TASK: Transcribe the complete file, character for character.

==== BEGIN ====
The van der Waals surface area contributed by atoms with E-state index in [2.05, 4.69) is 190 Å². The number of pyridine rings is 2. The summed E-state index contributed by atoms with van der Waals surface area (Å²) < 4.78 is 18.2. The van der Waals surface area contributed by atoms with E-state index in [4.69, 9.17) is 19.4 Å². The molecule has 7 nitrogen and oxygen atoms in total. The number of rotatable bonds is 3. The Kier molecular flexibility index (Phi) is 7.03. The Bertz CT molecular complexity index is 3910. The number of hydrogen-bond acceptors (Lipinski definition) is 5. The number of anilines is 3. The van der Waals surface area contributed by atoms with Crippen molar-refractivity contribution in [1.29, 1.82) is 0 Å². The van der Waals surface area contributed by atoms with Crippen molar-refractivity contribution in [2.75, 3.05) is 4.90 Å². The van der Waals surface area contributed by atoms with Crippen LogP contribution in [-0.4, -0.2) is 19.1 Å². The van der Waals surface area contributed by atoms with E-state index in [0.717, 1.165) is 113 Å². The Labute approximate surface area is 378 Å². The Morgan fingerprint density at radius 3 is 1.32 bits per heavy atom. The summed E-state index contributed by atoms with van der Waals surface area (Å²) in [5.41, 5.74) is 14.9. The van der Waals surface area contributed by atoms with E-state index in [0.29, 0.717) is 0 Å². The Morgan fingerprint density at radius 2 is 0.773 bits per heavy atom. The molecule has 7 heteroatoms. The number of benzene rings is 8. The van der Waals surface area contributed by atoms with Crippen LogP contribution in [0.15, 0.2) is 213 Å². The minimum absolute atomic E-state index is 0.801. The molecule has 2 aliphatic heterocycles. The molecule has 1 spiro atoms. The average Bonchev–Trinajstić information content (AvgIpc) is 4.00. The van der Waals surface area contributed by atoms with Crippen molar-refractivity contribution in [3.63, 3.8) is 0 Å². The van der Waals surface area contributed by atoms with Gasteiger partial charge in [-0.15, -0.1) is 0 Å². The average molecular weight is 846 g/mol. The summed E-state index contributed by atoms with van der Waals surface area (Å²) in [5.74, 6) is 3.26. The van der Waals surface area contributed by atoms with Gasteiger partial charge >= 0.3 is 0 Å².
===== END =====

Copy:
The van der Waals surface area contributed by atoms with E-state index in [2.05, 4.69) is 190 Å². The number of pyridine rings is 2. The summed E-state index contributed by atoms with van der Waals surface area (Å²) < 4.78 is 18.2. The van der Waals surface area contributed by atoms with E-state index in [4.69, 9.17) is 19.4 Å². The molecule has 7 nitrogen and oxygen atoms in total. The number of rotatable bonds is 3. The Kier molecular flexibility index (Phi) is 7.03. The Bertz CT molecular complexity index is 3910. The number of hydrogen-bond acceptors (Lipinski definition) is 5. The number of anilines is 3. The van der Waals surface area contributed by atoms with Crippen molar-refractivity contribution in [1.29, 1.82) is 0 Å². The van der Waals surface area contributed by atoms with Crippen molar-refractivity contribution in [2.75, 3.05) is 4.90 Å². The van der Waals surface area contributed by atoms with Crippen LogP contribution in [-0.4, -0.2) is 19.1 Å². The van der Waals surface area contributed by atoms with E-state index in [0.717, 1.165) is 113 Å². The Labute approximate surface area is 378 Å². The Morgan fingerprint density at radius 3 is 1.32 bits per heavy atom. The summed E-state index contributed by atoms with van der Waals surface area (Å²) in [5.41, 5.74) is 14.9. The van der Waals surface area contributed by atoms with E-state index in [0.29, 0.717) is 0 Å². The Morgan fingerprint density at radius 2 is 0.773 bits per heavy atom. The molecule has 7 heteroatoms. The number of benzene rings is 8. The van der Waals surface area contributed by atoms with Crippen LogP contribution in [0.15, 0.2) is 213 Å². The minimum absolute atomic E-state index is 0.801. The molecule has 2 aliphatic heterocycles. The molecule has 1 spiro atoms. The average Bonchev–Trinajstić information content (AvgIpc) is 4.00. The van der Waals surface area contributed by atoms with Crippen molar-refractivity contribution in [3.63, 3.8) is 0 Å². The van der Waals surface area contributed by atoms with Gasteiger partial charge in [-0.15, -0.1) is 0 Å². The average molecular weight is 846 g/mol. The summed E-state index contributed by atoms with van der Waals surface area (Å²) in [5.74, 6) is 3.26. The van der Waals surface area contributed by atoms with Gasteiger partial charge >= 0.3 is 0 Å².